Whom do you value? Do you value anyone more than others?
Probably you do. You might care more about your family than some random stranger you meet. You could show empathy hearing that stranger’s hurts, but might not take action to rectify them. You care more about people of your town or your country than those further away. McLurg’s Law makes sense: “The newsworthiness of a disaster diminishes in proportion to the disaster’s distance from the newsroom.” Even if you express it in more familiar form, “One dead Briton is worth 1000 dead Chinese,” it evokes queasy recognition. I care a lot about a murder in my town. I don’t know if I use the products of “re-education camps” of Uighurs.
We don’t notice social rules until they are pointed out to us, any more than a fish notices water. Privilege is unconscious in most people- white, male, able-bodied, straight, educational, class, thin, cis privilege gains people advantage. The disprivileged automatically defer. The privileged assume leadership.
With safe spaces amongst themselves, the disprivileged can find their power. The privileged can move from unconsciously assuming power in any interaction to relating as equals and allies, but that takes sustained effort. Without such effort, both privileged and disprivileged value the privileged more. For the privileged, it is much easier to pretend that you seek equality- “I don’t see colour”- than to work for it.
Sometimes there are zero-sum games. I remain haunted by a trivial interaction which symbolises so much for me. In the Quaker meeting I sit beside the elder, a Black man, and when we go to shake hands at the end of the meeting our hands slip past each other, because neither of us performs the unconscious deferential act of looking down to see they will meet. A Black man, a trans woman, both disprivileged, both welcome in a Quaker meeting which has a testimony to equality and where both are valued.
One or both, momentarily, subconsciously glancing down in a handshake, sets the relationship between them.
There is a feminist case for trans exclusion. Some cis women might be scared by trans women. The answer is to care for both, because both are vulnerable, not to exclude the trans woman automatically.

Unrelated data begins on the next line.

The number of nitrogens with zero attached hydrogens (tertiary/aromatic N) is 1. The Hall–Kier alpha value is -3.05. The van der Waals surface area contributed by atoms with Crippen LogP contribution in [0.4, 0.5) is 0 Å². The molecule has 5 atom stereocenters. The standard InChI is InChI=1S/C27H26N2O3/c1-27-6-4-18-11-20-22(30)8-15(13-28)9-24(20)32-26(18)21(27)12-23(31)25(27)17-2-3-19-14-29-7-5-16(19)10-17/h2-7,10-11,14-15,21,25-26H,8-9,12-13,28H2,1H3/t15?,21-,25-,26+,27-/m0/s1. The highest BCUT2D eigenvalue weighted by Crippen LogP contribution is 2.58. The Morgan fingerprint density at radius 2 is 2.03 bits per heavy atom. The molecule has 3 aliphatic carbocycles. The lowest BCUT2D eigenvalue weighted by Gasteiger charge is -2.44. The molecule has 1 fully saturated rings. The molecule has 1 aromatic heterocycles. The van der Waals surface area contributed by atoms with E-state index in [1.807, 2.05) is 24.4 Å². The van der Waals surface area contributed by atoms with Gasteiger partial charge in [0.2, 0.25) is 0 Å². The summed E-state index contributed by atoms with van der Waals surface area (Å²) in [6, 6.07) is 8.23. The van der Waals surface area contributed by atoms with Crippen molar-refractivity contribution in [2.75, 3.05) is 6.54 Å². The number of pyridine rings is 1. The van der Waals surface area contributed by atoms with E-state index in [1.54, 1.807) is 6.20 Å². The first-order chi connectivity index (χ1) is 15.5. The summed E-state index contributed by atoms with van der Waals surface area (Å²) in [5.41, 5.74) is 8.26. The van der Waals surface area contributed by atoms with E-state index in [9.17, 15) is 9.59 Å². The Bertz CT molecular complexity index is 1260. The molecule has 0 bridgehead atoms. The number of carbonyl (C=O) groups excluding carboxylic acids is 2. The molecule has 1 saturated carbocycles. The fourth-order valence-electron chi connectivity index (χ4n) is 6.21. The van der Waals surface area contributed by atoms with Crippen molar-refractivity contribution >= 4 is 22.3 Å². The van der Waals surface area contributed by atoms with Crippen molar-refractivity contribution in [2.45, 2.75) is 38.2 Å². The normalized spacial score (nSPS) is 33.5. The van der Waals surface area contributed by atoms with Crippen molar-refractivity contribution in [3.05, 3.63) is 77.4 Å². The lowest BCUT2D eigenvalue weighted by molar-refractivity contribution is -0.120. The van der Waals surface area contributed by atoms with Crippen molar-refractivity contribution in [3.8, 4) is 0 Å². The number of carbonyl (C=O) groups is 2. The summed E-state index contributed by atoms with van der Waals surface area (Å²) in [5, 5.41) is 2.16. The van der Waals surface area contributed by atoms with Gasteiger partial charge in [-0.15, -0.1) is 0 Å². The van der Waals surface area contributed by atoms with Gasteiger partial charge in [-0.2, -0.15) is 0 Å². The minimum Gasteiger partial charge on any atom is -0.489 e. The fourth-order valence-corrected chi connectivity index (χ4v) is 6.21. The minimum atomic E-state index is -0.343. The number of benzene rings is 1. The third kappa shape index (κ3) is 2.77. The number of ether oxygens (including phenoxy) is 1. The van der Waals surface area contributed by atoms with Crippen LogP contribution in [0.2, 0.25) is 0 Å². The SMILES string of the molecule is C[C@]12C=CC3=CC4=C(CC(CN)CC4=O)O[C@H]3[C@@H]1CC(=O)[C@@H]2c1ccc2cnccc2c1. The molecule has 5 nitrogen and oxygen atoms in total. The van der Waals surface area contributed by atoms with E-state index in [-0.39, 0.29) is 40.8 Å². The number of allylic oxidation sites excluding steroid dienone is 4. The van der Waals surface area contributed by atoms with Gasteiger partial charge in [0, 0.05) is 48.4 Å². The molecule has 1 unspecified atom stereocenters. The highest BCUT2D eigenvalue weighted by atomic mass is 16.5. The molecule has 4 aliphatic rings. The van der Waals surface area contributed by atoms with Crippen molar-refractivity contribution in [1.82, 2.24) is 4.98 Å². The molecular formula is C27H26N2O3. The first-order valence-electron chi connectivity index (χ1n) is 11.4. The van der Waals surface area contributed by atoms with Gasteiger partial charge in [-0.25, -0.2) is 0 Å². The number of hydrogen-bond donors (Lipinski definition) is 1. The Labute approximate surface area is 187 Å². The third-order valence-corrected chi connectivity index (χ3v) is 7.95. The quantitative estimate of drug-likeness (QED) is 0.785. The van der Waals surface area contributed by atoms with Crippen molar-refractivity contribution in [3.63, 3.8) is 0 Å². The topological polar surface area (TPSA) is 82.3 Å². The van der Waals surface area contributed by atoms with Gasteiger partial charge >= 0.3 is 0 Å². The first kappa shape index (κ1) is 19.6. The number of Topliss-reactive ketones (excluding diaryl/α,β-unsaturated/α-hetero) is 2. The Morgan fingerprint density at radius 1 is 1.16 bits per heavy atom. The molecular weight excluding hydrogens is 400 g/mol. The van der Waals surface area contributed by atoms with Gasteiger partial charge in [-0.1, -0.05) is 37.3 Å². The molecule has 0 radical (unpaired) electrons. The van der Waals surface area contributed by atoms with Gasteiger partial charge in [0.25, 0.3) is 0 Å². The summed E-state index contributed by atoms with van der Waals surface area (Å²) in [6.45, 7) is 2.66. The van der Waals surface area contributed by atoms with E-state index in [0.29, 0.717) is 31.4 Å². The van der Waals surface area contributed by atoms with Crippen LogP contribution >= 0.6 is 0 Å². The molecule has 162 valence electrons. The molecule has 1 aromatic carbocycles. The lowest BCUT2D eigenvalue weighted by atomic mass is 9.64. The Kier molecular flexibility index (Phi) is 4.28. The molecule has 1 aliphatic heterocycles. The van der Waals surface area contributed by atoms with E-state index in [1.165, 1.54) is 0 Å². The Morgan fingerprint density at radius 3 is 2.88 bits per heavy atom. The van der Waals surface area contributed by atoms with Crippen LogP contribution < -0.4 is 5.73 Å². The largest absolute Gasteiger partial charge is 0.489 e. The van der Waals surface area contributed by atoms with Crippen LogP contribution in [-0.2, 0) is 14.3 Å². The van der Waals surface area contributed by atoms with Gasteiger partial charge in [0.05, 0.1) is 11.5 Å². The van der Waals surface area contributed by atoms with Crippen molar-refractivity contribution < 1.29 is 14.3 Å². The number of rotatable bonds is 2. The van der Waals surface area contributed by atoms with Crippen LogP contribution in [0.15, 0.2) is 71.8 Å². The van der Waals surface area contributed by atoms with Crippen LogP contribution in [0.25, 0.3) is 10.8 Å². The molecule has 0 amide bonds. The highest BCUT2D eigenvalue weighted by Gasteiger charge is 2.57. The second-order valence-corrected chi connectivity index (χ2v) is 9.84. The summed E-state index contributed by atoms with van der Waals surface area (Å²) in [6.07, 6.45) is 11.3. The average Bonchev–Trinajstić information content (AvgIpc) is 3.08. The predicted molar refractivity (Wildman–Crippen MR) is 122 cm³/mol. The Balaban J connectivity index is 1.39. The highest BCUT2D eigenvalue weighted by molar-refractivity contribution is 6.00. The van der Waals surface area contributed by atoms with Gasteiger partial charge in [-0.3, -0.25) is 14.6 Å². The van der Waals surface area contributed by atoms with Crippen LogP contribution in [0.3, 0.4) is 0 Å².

Beyond that, it is necessary for feminists to pay attention to female empowerment, to be the safe space where the disprivileged- women- claim their power. This is the root of the feminist trans-excluders’ different attitudes to trans men and trans women. Trans men are seen as mutilated victims fooled into having their breasts removed. Trans women might be grudgingly tolerated if they have had their testicles removed.
On claiming your power you may feel anger at the oppression you have unconsciously facilitated. Fully feeling and accepting the anger, grief and hurt helps us move into our power as autonomous individuals. The anger can then be energy for nonviolent resistance. It ceases to be something you must suppress, creating an inner conflict which disempowers you.
However, intersectional feminism recognises that there are additional problems for Black, disabled, queer, fat, or lower class women in comparatively privileged women’s spaces. We have to consider the disprivilege of all.
Cis privilege is clearest where men, attempting to be allies of feminists, bully trans women. Elliot would not have brooked any argument. Had I accepted that for some purposes I might be seen as a man, he would have insisted that I forego women’s spaces, then stop expressing myself as female or using a feminine name online. He can feel righteous ignoring my needs because he thinks he is standing up for women. This is called “white-knighting”. Graham Linehan is a more famous example. White knights can feel they are allies while suffering no reduction in their own privilege or status. Linehan told a House of Lords committee that his anti-trans activism had caused “such a strain that my wife and I finally agreed to separate”.
Cis privilege is intensely disputed when feminist anti-trans campaigners seek to exclude trans women. For some, we are men, a threat, the privileged people who must be rebelled against for women’s empowerment. Their campaign is discredited, at least among people in favour of equality, if trans women are also disprivileged. So the anti-trans campaigners are keen to show that we are not worthy of sympathy, by dwelling on the violence of individuals, or spreading the discredited myth of autogynephilia– claiming we are male sexual perverts.
Anyone interested in equality should seek to be conscious of the workings of privilege and to subvert it. Anyone seeking the right way forward on trans rights should be aware of the good points of the opposing position, in order to find common ground. Quakers seeking unity should value all the people involved, and not simply discount any individual or any view. Feminist anti-trans campaigners are seeking liberation from their own disprivilege through denial of trans women’s: their goal is just, their route is not.